A 14-year-old wrote to us the other day telling us that he was interested in a work-experience placement (summer internship) in space science because he had ambitions of becoming an astronaut.

The words experience, science and astronaut were all spelled incorrectly(*). As was the name of his home town in his return address.

Maybe his letter to NSA axing for a job as a asrtonuat will get him somewhere, once it arrives in the Untied Stats of Amerrika.

(*) Formally (rather than formerly) speaking I suppose I should say "incorrectly spelled", or some other variant.

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Post by ilovejedd » Wed Jan 28, 2009 2:11 pm

nutball wrote:Maybe his letter to NSA axing for a job as a asrtonuat will get him somewhere, once it arrives in the Untied Stats of Amerrika.
Now that, I don't think you'll get away with saying it's a typo... :lol:

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Post by xan_user » Wed Jan 28, 2009 2:15 pm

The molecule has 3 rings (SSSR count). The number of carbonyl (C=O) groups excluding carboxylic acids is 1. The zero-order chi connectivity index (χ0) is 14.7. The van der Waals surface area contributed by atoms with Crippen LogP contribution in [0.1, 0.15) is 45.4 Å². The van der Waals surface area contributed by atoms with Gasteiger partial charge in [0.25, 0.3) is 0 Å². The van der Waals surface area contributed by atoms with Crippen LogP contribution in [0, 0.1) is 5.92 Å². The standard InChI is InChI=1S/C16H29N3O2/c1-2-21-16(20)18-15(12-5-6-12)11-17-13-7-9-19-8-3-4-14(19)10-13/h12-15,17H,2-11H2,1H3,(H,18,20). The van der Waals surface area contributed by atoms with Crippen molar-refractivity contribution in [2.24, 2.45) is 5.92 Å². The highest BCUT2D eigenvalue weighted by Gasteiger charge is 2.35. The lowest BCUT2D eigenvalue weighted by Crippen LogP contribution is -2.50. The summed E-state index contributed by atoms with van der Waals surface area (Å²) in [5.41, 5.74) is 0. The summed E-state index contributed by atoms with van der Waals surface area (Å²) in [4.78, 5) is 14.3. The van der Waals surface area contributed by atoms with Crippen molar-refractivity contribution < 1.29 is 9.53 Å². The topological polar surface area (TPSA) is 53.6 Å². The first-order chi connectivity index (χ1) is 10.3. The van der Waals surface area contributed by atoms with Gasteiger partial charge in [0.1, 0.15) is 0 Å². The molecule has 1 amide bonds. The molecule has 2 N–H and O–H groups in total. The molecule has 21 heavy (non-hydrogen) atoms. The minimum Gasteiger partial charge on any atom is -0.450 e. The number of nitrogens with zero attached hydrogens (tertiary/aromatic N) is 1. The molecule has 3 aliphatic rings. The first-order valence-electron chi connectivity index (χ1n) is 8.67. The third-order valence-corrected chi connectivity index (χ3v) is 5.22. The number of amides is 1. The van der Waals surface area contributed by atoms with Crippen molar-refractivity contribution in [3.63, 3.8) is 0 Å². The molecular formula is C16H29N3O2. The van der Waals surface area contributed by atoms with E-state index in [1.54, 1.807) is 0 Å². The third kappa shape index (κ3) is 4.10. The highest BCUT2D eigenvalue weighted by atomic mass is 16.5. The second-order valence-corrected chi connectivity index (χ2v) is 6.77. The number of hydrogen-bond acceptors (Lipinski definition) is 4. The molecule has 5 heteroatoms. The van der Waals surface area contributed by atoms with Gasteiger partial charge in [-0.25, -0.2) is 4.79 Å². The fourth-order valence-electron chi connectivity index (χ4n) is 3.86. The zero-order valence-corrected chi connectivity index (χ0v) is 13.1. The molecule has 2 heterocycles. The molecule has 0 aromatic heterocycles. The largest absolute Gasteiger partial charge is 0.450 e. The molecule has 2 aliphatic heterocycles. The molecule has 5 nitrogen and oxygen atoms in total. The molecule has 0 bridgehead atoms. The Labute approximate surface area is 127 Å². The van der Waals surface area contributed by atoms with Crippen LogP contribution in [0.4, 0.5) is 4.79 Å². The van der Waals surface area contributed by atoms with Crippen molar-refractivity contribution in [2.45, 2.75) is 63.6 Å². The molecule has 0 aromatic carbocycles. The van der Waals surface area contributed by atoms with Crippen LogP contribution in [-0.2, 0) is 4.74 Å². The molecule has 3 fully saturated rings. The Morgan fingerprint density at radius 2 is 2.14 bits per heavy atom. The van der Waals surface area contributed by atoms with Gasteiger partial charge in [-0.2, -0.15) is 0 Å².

nutball wrote:
xan_user wrote:I stopped caring about spelling properly when my English teacher pointed this out one day.
A 14-year-old wrote to us the other day telling us that he was interested in a work-experience placement (summer internship) in space science because he had ambitions of becoming an astronaut.

The words experience, science and astronaut were all spelled incorrectly(*). As was the name of his home town in his return address.

Maybe his letter to NSA axing for a job as a asrtonuat will get him somewhere, once it arrives in the Untied Stats of Amerrika.

(*) Formally (rather than formerly) speaking I suppose I should say "incorrectly spelled", or some other variant.